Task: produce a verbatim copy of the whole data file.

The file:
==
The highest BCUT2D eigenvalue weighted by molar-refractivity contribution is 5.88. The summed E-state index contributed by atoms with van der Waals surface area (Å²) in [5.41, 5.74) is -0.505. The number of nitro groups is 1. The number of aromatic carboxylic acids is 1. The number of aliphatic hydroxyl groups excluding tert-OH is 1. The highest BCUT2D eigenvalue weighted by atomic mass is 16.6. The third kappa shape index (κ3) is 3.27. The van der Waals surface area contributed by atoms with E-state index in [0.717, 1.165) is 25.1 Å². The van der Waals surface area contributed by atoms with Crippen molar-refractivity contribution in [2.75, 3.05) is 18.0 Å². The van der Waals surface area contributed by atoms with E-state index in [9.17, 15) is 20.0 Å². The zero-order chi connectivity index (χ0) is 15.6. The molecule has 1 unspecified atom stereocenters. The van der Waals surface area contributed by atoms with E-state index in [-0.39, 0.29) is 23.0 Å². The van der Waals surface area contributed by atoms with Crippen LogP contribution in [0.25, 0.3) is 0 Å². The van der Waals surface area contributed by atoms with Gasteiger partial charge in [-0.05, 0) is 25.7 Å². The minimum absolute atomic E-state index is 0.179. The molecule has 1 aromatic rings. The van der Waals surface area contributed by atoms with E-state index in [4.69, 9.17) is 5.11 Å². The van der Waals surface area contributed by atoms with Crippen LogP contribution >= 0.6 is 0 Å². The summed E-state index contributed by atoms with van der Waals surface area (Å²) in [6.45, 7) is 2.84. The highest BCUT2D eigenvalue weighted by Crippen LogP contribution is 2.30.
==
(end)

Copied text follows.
The highest BCUT2D eigenvalue weighted by molar-refractivity contribution is 5.88. The summed E-state index contributed by atoms with van der Waals surface area (Å²) in [5.41, 5.74) is -0.505. The number of nitro groups is 1. The number of aromatic carboxylic acids is 1. The number of aliphatic hydroxyl groups excluding tert-OH is 1. The highest BCUT2D eigenvalue weighted by atomic mass is 16.6. The third kappa shape index (κ3) is 3.27. The van der Waals surface area contributed by atoms with E-state index in [0.717, 1.165) is 25.1 Å². The van der Waals surface area contributed by atoms with Crippen molar-refractivity contribution in [2.75, 3.05) is 18.0 Å². The van der Waals surface area contributed by atoms with E-state index in [9.17, 15) is 20.0 Å². The zero-order chi connectivity index (χ0) is 15.6. The molecule has 1 unspecified atom stereocenters. The van der Waals surface area contributed by atoms with E-state index in [-0.39, 0.29) is 23.0 Å². The van der Waals surface area contributed by atoms with Crippen LogP contribution in [0.25, 0.3) is 0 Å². The van der Waals surface area contributed by atoms with Gasteiger partial charge in [-0.05, 0) is 25.7 Å². The minimum absolute atomic E-state index is 0.179. The molecule has 1 aromatic rings. The van der Waals surface area contributed by atoms with E-state index in [4.69, 9.17) is 5.11 Å². The van der Waals surface area contributed by atoms with Crippen LogP contribution >= 0.6 is 0 Å². The summed E-state index contributed by atoms with van der Waals surface area (Å²) in [6.45, 7) is 2.84. The highest BCUT2D eigenvalue weighted by Crippen LogP contribution is 2.30.